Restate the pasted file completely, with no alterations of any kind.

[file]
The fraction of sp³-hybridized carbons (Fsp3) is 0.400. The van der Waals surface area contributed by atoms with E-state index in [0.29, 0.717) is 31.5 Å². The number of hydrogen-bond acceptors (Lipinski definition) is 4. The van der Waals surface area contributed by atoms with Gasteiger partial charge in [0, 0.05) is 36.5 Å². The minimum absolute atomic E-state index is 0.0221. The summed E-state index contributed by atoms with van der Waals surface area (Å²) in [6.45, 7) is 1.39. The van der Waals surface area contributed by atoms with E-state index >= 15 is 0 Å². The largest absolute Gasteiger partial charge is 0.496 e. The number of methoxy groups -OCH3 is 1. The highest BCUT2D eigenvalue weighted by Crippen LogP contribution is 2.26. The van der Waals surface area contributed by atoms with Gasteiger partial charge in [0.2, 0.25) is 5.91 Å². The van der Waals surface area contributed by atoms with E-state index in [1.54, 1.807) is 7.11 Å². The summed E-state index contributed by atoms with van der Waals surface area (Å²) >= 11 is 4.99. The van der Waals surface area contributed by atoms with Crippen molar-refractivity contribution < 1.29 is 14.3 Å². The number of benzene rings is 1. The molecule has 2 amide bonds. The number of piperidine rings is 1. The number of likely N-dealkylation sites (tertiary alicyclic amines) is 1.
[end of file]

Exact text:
The fraction of sp³-hybridized carbons (Fsp3) is 0.400. The van der Waals surface area contributed by atoms with E-state index in [0.29, 0.717) is 31.5 Å². The number of hydrogen-bond acceptors (Lipinski definition) is 4. The van der Waals surface area contributed by atoms with Gasteiger partial charge in [0, 0.05) is 36.5 Å². The minimum absolute atomic E-state index is 0.0221. The summed E-state index contributed by atoms with van der Waals surface area (Å²) in [6.45, 7) is 1.39. The van der Waals surface area contributed by atoms with E-state index >= 15 is 0 Å². The largest absolute Gasteiger partial charge is 0.496 e. The number of methoxy groups -OCH3 is 1. The highest BCUT2D eigenvalue weighted by Crippen LogP contribution is 2.26. The van der Waals surface area contributed by atoms with Gasteiger partial charge in [0.2, 0.25) is 5.91 Å². The van der Waals surface area contributed by atoms with E-state index in [1.54, 1.807) is 7.11 Å². The summed E-state index contributed by atoms with van der Waals surface area (Å²) >= 11 is 4.99. The van der Waals surface area contributed by atoms with Crippen molar-refractivity contribution < 1.29 is 14.3 Å². The number of benzene rings is 1. The molecule has 2 amide bonds. The number of piperidine rings is 1. The number of likely N-dealkylation sites (tertiary alicyclic amines) is 1.